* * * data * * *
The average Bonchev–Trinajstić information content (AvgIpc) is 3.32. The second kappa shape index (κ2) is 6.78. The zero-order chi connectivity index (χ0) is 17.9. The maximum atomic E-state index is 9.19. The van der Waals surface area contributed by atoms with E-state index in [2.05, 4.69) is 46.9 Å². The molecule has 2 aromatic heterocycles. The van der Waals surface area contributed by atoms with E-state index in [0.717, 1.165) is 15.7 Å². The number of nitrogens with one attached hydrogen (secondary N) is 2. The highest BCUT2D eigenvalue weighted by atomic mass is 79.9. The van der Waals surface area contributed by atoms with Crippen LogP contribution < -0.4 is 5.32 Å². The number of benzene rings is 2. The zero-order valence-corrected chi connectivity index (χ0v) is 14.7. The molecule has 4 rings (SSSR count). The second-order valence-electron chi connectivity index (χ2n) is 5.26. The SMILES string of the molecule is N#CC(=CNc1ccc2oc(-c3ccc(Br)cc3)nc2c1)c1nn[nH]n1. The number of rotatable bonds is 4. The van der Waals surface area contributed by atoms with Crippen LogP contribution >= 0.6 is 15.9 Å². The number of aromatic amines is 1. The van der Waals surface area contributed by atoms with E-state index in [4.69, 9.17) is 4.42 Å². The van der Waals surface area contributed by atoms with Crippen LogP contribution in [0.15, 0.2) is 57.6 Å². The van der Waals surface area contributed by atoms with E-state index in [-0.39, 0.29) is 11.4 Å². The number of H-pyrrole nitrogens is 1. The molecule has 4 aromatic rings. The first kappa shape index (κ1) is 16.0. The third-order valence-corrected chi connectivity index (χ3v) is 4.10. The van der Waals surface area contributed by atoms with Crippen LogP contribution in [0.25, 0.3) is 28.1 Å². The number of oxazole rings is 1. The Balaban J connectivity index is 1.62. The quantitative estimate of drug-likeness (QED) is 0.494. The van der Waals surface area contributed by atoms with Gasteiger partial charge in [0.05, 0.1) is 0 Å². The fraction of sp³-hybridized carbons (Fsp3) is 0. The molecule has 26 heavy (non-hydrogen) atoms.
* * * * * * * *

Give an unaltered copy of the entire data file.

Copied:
The average Bonchev–Trinajstić information content (AvgIpc) is 3.32. The second kappa shape index (κ2) is 6.78. The zero-order chi connectivity index (χ0) is 17.9. The maximum atomic E-state index is 9.19. The van der Waals surface area contributed by atoms with E-state index in [2.05, 4.69) is 46.9 Å². The molecule has 2 aromatic heterocycles. The van der Waals surface area contributed by atoms with E-state index in [0.717, 1.165) is 15.7 Å². The number of nitrogens with one attached hydrogen (secondary N) is 2. The highest BCUT2D eigenvalue weighted by atomic mass is 79.9. The van der Waals surface area contributed by atoms with Crippen LogP contribution < -0.4 is 5.32 Å². The number of benzene rings is 2. The zero-order valence-corrected chi connectivity index (χ0v) is 14.7. The molecule has 4 rings (SSSR count). The second-order valence-electron chi connectivity index (χ2n) is 5.26. The SMILES string of the molecule is N#CC(=CNc1ccc2oc(-c3ccc(Br)cc3)nc2c1)c1nn[nH]n1. The number of rotatable bonds is 4. The van der Waals surface area contributed by atoms with Crippen LogP contribution >= 0.6 is 15.9 Å². The number of aromatic amines is 1. The van der Waals surface area contributed by atoms with E-state index in [4.69, 9.17) is 4.42 Å². The van der Waals surface area contributed by atoms with Crippen LogP contribution in [0.15, 0.2) is 57.6 Å². The van der Waals surface area contributed by atoms with E-state index in [-0.39, 0.29) is 11.4 Å². The number of H-pyrrole nitrogens is 1. The molecule has 4 aromatic rings. The first kappa shape index (κ1) is 16.0. The third-order valence-corrected chi connectivity index (χ3v) is 4.10. The van der Waals surface area contributed by atoms with Crippen LogP contribution in [0.25, 0.3) is 28.1 Å². The number of oxazole rings is 1. The Balaban J connectivity index is 1.62. The quantitative estimate of drug-likeness (QED) is 0.494. The van der Waals surface area contributed by atoms with Gasteiger partial charge in [0.05, 0.1) is 0 Å². The fraction of sp³-hybridized carbons (Fsp3) is 0. The molecule has 26 heavy (non-hydrogen) atoms.